Giant leopard moth

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Giant Leopard Moth
Giant leopard moth 20050612 173823 1.1300x1210.jpg
Conservation status

Secure (NatureServe)[1]
Scientific classification
Kingdom: Animalia
Phylum: Arthropoda
Class: Insecta
Order: Lepidoptera
Family: Arctiidae
Tribe: Arctiini
Genus: Hypercompe
Species: H. scribonia
Binomial name
Hypercompe scribonia
(Stoll, 1790)
Subspecies
  • H. s. scribonia (Stoll, 1790)
  • H. s. denudata (Slosson, 1888)
Synonyms
  • Bombyx chryseis
    Olivier, 1790
  • Phalaena scribonia
    Stoll, 1790
  • Phalaena oculatissima
    J.E. Smith, 1797 (unjustified emendation)
  • Bombyx cunegunda
    Palisot de Beauvois, 1824
  • Ecpantheria confluens
    Oberthür, 1881
  • Ecpantheria denudata
    Slosson, 1888
  • Ecpantheria scribonia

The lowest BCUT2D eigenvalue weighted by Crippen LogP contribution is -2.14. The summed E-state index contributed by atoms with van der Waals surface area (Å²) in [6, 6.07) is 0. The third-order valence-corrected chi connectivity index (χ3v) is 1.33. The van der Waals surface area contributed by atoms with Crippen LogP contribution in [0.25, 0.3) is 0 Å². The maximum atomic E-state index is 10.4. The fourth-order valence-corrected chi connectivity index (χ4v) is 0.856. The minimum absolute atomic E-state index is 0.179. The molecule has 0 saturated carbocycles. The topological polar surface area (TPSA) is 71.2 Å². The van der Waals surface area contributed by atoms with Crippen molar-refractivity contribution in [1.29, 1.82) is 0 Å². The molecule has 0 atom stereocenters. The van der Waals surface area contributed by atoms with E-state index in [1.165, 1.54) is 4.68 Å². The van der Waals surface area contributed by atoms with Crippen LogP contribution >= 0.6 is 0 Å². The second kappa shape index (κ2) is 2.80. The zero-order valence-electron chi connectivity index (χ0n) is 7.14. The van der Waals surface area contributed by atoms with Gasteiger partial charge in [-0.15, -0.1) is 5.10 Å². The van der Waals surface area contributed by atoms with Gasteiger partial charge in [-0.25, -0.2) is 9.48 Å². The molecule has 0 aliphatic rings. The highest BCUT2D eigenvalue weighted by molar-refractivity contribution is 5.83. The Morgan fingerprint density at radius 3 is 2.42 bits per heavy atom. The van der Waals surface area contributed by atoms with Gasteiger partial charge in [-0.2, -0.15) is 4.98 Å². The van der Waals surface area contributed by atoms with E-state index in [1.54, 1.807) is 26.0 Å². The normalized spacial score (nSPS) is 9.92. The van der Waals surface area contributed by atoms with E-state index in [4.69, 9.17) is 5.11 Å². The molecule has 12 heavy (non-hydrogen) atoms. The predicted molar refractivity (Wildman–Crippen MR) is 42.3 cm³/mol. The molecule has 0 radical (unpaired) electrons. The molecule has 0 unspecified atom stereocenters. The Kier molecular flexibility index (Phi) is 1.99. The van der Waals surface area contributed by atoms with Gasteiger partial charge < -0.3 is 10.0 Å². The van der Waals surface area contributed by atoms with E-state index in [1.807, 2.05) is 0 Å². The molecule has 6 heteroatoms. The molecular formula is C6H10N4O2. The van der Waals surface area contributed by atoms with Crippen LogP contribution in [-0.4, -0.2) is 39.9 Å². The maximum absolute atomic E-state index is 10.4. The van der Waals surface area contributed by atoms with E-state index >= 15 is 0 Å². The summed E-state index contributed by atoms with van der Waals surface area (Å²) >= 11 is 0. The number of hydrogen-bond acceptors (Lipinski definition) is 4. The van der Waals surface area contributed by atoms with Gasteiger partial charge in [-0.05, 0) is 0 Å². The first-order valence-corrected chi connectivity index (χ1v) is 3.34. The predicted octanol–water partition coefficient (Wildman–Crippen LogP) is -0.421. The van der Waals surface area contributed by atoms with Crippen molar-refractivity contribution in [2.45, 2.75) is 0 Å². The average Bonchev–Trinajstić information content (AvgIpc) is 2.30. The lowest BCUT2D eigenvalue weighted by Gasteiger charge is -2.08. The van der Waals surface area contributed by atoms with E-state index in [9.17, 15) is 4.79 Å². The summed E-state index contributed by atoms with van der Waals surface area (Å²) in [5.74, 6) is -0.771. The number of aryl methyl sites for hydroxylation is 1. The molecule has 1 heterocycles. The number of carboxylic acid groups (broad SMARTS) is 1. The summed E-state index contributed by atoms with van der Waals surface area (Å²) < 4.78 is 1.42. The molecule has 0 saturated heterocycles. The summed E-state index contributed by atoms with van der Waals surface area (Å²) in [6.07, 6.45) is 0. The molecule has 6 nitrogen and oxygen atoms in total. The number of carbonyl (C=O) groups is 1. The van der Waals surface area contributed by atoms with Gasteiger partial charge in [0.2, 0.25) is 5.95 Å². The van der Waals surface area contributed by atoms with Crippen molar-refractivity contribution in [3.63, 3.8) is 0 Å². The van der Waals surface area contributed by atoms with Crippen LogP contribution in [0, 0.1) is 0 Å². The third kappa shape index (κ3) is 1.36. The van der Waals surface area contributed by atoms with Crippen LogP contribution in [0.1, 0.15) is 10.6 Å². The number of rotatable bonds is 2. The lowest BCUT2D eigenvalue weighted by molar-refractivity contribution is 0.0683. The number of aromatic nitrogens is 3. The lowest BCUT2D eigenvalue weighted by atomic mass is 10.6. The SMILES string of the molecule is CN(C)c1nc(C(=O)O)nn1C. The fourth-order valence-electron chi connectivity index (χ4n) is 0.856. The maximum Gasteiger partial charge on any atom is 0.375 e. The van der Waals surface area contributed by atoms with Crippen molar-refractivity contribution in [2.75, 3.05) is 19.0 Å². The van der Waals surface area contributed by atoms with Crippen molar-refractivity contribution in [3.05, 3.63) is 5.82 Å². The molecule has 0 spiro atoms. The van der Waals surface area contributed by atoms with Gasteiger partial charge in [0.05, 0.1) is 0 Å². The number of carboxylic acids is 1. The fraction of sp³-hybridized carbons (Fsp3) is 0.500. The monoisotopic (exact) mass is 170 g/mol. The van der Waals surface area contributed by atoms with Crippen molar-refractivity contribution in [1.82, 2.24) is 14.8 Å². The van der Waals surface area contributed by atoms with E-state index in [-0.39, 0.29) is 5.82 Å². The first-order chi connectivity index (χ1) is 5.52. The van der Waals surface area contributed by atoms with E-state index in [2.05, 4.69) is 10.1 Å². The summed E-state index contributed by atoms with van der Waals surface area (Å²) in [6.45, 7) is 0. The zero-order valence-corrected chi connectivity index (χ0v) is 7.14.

The Giant Leopard Moth or Eyed Tiger Moth (Hypercompe scribonia) is a moth of the family Arctiidae. It is distributed throughout the Southern and Eastern United States from New England to Mexico. The obsolete name Ecpantheria scribonia is still occasionally encountered.

This species has a wingspan of 3 inches (nearly 8 cm). The wings of this moth are bright white with a pattern of neat black blotches, some solid and some hollow. The abdomen is dark blue with orange markings, the male has a narrow yellow line on the sides. Its legs have black and white bands. Adult moths are strictly nocturnal and do not generally fly before nightfall (Fullard & Napoleone 2001).

The caterpillar is of the "Woolly Bear" kind, with a thick coat of black bristles (setae) and red or orange colored bands between its segments which become conspicuous when the caterpillar rolls into a ball for defense.

Recorded food plants[edit]

The caterpillar eats a variety of broad-leaf plants such as broadleaf plantains, dandelions and violets:

Gallery[edit]

References[edit]

  1. ^ Poole, Robert W.; Patricia Gentili (1996). "Hypercompe scribonia". NatureServe. Retrieved 18 July 2013. 
  • Fullard, James H. & Napoleone, Nadia (2001): Diel flight periodicity and the evolution of auditory defences in the Macrolepidoptera. Animal Behaviour 62(2): 349–368. doi:10.1006/anbe.2001.1753 PDF fulltext

External links[edit]